Furthermore, in the Second Circuit, “a strong inference of scienter can be established by alleging facts either ‘(1) showing that the defendants had both motive and opportunity to commit the [alleged] fraud or (2) constituting strong circumstantial evidence of conscious misbehavior or recklessness.’”[4] Further backing this jurisprudence, the US Supreme Court has found that “every Court of Appeals that has considered the issue has held that a plaintiff may meet the scienter requirement by showing that the defendant acted intentionally or recklessly.”[5]

At the same time, recklessness is defined as “conduct whereby the actor does not desire harmful consequence but nonetheless foresees the possibility and consciously takes the risk; gross negligence; recklessness involves a greater degree of fault than negligence but a lesser degree than intentional wrongdoing.” As such, recklessness is a term comparable to the concept of culpa grave in Latin American jurisdictions.

Therefore, a guilty verdict in a 10b-5 action necessarily has the effect of triggering the willful misconduct exclusions typically found in D&O (re)insurance policies, which have the effect of precluding coverage for claims arising out of an insured’s intentional misconduct or gross negligence.

This leads to a scenario where (re)insurers and their insureds have conflicting interests in the litigation, with the (re)insurers potentially wishing to see litigation through to the end to assure that any potential indemnities are properly paid and with the insured, understandably, wishing to settle the matter to save themselves time, money, and the threat of an adverse judgment. However, it must be noted that because willful misconduct exclusions may only be applied once a final judgment confirming the insured’s guilt is rendered, (re)insurers must continue advancing defense costs to the insured. These defense costs also play an important equation in the decision of whether to settle a case or not, as they are quite costly—running an average, in our experience, of approximately US$20 million through trial.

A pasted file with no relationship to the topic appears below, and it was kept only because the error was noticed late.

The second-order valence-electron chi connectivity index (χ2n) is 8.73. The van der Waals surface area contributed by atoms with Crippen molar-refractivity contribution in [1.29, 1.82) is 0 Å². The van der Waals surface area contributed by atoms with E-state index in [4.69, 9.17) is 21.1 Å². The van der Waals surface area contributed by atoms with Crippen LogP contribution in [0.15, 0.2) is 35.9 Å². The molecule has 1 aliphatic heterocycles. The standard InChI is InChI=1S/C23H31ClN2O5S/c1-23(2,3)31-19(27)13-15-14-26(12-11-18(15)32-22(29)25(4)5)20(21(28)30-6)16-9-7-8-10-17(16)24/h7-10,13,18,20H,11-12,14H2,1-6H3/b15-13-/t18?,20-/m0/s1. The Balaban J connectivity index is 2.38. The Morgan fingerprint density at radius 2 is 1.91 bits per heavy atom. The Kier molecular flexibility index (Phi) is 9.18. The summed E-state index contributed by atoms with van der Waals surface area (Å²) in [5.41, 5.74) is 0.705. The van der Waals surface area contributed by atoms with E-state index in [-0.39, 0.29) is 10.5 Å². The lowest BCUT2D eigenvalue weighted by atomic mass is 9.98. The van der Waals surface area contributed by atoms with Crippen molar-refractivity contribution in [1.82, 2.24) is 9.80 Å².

Given the above, it is not only necessary for (re)insurers to conduct an intricate cost-benefit analysis when presented with a US securities claim in order to determine the strategy they wish to pursue in terms of defending or settling the action, but it is also important for underwriters to reconsider their pricing models for D&O (re)insurance policies issued to Latin American entities with exposure to the US securities market, especially when considering the current trend of US securities litigation against foreign companies becoming not just more prevalent, but more expensive as well.

This topic made for a lively discussion at this year’s annual Miami Latin American Claims (Re)Insurance Forum, where industry leaders gathered to give their perspectives on this notable trend. A particularly interesting point was raised regarding expert discovery. Usually, experts’ reports on damages, which are key to engaging in settlement negotiations, occur after fact discovery is completed, which in turn is a costly and time-consuming part of litigation. However, this extra expense could be avoided, and settlements could potentially be entered into quicker, if expert’s damages reports were set to be produced after fact discovery.

Find out more about the other topics discussed at this year’s Miami Latin American Claims (Re)Insurance Forum.

References
1 Why D&O Costs Are Soaring for Foreign Filers
2 Ibid.
3 GAMCO Inv’rs, Inc. v. Vivendi Universal, S.A., 838 F.3d 214, 217 (2d Cir. 2016).
4 In re Bear Stearns, Inc. Securities, Derivative, and ERISA Litigation, 763 F.Supp.2d 423 (S.D.N.Y.2011).
5 Tellabs, Inc. v. Makor Issues & Rights Ltd., 551 U.S. 308, 319 (2007).